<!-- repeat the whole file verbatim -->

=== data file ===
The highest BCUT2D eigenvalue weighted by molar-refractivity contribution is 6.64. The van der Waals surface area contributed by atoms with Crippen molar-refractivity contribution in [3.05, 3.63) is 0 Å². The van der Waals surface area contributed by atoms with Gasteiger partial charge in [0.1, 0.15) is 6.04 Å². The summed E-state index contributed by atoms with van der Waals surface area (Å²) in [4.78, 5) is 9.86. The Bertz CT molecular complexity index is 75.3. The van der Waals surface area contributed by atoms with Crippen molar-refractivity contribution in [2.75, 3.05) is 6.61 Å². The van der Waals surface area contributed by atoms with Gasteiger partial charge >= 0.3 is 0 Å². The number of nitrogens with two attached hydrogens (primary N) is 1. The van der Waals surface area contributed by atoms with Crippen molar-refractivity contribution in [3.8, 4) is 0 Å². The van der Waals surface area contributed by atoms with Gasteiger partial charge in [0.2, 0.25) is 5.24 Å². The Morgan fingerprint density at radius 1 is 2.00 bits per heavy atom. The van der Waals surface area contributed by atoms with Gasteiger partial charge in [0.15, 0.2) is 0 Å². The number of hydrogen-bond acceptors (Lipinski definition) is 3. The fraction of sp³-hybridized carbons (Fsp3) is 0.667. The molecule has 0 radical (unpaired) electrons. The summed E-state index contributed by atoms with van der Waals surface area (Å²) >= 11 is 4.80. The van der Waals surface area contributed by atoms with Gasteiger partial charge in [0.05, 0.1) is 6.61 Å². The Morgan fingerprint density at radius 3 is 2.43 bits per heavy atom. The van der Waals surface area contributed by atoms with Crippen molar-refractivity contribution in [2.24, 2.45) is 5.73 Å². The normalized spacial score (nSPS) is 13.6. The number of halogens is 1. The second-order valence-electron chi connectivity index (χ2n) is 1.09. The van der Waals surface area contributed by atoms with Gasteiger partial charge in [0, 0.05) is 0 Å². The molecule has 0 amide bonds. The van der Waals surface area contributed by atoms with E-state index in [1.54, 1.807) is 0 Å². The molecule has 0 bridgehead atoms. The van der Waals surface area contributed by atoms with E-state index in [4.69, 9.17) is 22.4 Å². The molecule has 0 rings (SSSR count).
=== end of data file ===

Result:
The highest BCUT2D eigenvalue weighted by molar-refractivity contribution is 6.64. The van der Waals surface area contributed by atoms with Crippen molar-refractivity contribution in [3.05, 3.63) is 0 Å². The van der Waals surface area contributed by atoms with Gasteiger partial charge in [0.1, 0.15) is 6.04 Å². The summed E-state index contributed by atoms with van der Waals surface area (Å²) in [4.78, 5) is 9.86. The Bertz CT molecular complexity index is 75.3. The van der Waals surface area contributed by atoms with Crippen molar-refractivity contribution in [2.75, 3.05) is 6.61 Å². The van der Waals surface area contributed by atoms with Gasteiger partial charge >= 0.3 is 0 Å². The number of nitrogens with two attached hydrogens (primary N) is 1. The van der Waals surface area contributed by atoms with Crippen molar-refractivity contribution in [3.8, 4) is 0 Å². The van der Waals surface area contributed by atoms with Gasteiger partial charge in [0.2, 0.25) is 5.24 Å². The Morgan fingerprint density at radius 1 is 2.00 bits per heavy atom. The van der Waals surface area contributed by atoms with Gasteiger partial charge in [0.15, 0.2) is 0 Å². The number of hydrogen-bond acceptors (Lipinski definition) is 3. The fraction of sp³-hybridized carbons (Fsp3) is 0.667. The molecule has 0 radical (unpaired) electrons. The summed E-state index contributed by atoms with van der Waals surface area (Å²) >= 11 is 4.80. The van der Waals surface area contributed by atoms with Gasteiger partial charge in [0.05, 0.1) is 6.61 Å². The Morgan fingerprint density at radius 3 is 2.43 bits per heavy atom. The van der Waals surface area contributed by atoms with Crippen molar-refractivity contribution in [2.24, 2.45) is 5.73 Å². The normalized spacial score (nSPS) is 13.6. The number of halogens is 1. The second-order valence-electron chi connectivity index (χ2n) is 1.09. The van der Waals surface area contributed by atoms with Gasteiger partial charge in [0, 0.05) is 0 Å². The molecule has 0 amide bonds. The van der Waals surface area contributed by atoms with E-state index in [1.54, 1.807) is 0 Å². The molecule has 0 bridgehead atoms. The van der Waals surface area contributed by atoms with E-state index in [4.69, 9.17) is 22.4 Å². The molecule has 0 rings (SSSR count).